Speed is of the essence in the diagnosis (and management) of EG toxicosis. The prognosis decreases precipitously the longer treatment is delayed. EG concentrations begin to decline within 6 hours of exposure and are often undetectable in blood or urine by the time the animal presents to the veterinarian, further complicating the diagnosis.

Various analytic tests have been used to confirm EG exposure. Commercial test kits are available, but some of these kits cross-react with PG, glycerol, sorbitol, ethanol, and other compounds that can be present in pet foods and pharmaceuticals; thus samples for testing should be collected before initiating treatment. Current test kits are able to detect EG at concentrations above 0.6 mg/dl, but due to rapid EG metabolism false-negative results can occur in samples collected more than 12 hours after ingestion. Gas chromatography (GC) is frequently used to assay blood, urine, or kidney tissue for EG at diagnostic laboratories, although results are delayed by sample shipping and processing and false-negative results are still possible if the EG has been completely metabolized.

The findings of increased anionic and osmolal gaps along with the appropriate history and presentation are highly suggestive of EG toxicoses, but are not always seen. Calcium oxalate monohydrate crystals are commonly found in the urine. Fluorescent dye, which is sometimes added to antifreeze, is visible in the urine, in the vomitus, or around the oral cavity under Wood’s lamp. However, other components of urine and some plastic containers also fluoresce.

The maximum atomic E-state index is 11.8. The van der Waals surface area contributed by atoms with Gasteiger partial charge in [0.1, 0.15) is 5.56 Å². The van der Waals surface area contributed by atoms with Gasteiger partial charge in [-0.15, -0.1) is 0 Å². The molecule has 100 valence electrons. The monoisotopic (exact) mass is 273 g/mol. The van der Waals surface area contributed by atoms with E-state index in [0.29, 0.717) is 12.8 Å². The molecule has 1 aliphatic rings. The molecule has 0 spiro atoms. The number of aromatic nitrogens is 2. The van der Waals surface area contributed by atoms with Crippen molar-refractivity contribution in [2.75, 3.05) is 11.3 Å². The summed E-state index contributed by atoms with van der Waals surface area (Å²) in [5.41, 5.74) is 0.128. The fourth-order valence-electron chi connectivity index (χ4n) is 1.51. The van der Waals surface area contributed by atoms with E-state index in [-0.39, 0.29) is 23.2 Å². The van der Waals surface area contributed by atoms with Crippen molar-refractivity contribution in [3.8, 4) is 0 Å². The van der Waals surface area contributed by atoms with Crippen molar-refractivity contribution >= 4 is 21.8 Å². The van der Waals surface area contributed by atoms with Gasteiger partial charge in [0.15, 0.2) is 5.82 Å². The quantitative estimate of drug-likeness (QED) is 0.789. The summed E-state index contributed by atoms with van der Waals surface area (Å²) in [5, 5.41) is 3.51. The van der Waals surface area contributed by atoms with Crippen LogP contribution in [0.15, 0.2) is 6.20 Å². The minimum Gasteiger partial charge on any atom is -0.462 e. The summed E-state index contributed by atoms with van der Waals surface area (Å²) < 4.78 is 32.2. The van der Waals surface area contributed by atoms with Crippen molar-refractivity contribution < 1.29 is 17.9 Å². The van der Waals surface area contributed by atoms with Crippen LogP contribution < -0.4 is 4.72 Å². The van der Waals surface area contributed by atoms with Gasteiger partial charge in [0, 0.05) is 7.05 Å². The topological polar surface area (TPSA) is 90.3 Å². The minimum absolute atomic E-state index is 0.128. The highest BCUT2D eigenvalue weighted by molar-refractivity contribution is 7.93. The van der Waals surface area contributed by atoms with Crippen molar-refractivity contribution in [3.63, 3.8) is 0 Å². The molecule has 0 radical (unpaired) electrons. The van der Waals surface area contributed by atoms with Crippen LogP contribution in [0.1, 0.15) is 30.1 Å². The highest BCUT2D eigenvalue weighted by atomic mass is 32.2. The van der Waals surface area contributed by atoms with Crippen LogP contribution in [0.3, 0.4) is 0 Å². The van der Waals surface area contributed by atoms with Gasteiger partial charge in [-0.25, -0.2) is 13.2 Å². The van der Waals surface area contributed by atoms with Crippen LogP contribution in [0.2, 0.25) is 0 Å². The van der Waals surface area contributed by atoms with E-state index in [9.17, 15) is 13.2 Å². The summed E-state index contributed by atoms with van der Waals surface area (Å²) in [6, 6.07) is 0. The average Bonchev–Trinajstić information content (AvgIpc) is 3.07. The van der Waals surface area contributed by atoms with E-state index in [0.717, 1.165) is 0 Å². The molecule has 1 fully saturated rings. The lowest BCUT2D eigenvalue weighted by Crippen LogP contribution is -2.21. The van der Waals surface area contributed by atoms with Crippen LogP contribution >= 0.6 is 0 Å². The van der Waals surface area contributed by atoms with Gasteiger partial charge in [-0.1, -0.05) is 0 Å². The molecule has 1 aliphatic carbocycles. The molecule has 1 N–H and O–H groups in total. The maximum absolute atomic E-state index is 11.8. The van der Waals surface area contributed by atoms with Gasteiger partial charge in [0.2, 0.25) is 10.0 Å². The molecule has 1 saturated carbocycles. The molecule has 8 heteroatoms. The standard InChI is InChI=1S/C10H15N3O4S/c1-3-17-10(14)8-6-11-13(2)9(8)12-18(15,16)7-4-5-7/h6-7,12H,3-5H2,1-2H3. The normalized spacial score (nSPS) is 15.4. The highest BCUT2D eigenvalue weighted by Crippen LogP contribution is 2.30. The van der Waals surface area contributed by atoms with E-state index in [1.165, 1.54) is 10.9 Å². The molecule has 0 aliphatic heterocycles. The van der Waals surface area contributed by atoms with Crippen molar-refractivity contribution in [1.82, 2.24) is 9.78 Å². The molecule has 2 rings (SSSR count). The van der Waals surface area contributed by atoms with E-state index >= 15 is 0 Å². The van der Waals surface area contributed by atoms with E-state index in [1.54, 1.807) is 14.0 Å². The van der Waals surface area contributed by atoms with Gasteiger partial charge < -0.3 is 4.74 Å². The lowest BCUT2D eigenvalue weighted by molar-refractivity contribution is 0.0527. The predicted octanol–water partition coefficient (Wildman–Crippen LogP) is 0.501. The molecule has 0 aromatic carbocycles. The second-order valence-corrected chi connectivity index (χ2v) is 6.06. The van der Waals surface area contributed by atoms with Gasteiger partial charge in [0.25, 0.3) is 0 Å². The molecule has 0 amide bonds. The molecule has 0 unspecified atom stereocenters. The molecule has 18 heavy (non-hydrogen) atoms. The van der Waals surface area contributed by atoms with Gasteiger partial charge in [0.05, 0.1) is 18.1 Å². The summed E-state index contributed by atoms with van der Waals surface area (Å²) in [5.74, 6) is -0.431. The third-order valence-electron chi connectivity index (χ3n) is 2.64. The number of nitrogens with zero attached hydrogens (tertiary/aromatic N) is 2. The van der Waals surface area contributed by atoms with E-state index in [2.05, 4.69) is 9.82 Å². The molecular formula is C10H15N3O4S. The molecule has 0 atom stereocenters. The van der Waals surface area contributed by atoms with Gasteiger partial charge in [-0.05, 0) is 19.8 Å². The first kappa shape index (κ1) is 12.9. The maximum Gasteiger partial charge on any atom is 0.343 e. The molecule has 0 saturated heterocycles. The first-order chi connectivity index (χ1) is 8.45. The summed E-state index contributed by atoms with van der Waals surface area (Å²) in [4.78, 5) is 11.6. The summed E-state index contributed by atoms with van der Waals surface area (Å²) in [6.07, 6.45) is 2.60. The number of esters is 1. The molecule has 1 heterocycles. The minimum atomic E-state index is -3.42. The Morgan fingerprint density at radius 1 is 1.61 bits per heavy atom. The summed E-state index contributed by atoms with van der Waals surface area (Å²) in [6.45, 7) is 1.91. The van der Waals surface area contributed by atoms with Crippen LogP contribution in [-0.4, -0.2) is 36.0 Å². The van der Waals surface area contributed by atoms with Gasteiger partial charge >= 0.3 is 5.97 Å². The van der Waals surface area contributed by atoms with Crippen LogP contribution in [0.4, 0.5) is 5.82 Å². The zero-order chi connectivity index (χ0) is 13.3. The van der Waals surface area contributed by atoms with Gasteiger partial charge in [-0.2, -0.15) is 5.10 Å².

The “halo effect,” an ultrasound finding related to increased echogenicity of the renal cortex and medulla and decreased echogenicity at the corticomedullary junction and central medulla, is supportive (although not pathognomonic) for the diagnosis of EG toxicosis. This change occurs near the onset of anuria.

Postmortem findings are frequently used to confirm the diagnosis of EG toxicosis. Typical findings include gastric hemorrhage, pulmonary edema, and pale firm kidneys. Histologic changes include degeneration and necrosis of proximal convoluted tubular epithelium with intraluminal birefringent crystals. Chronicity is indicated by evidence of tubular regeneration, interstitial fibrosis, and glomerular atrophy and synechia. Oxalate crystals are sometimes found in other tissues, including the liver and CNS.


The prognosis for EG toxicosis depends on the time of presentation. Animals treated early (stage 1) have an excellent prognosis, but the prognosis is poor for animals that present in renal failure (stage 3). Due to the rapid absorption of EG, gastrointestinal decontamination is unlikely to be beneficial.

Antidotes that act by inhibiting metabolism of EG by alcohol dehydrogenase include fomepizole and ethanol. Antidotal treatment should be started as early as possible for best effect but can still be attempted if the animal is presented to the clinician up to 32 hours postexposure.


The preferred antidote is fomepizole (4-methylpyrazole). This product is used in dogs at an initial dose of 20 mg/kg IV, then 15 mg/kg IV at 12 and 24 hours, and then 5 mg/kg IV at 36 hours. Cats have recovered after being treated with the much higher doses of fomepizole of 125 mg/kg IV initially, then 31.25 mg/kg every 12 hours for three more doses. The dosing regimen can be extended if the dog or cat ingested a large amount of EG. Fomepizole causes less CNS depression than ethanol. Concurrent use of fomepizole and ethanol produces severe CNS depression due to ethanol toxicosis and is therefore contraindicated. The prognosis is good if fomepizole therapy is started within 8 to 12 hours of EG ingestion for dogs or within 3 hours for cats. Ethanol can be used if fomepizole is not immediately available. Fomepizole dosage must be adjusted if hemodialysis or peritoneal dialysis is used to treat renal failure.

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Jul 18, 2016 | Posted by in PHARMACOLOGY, TOXICOLOGY & THERAPEUTICS | Comments Off on Automotive Toxins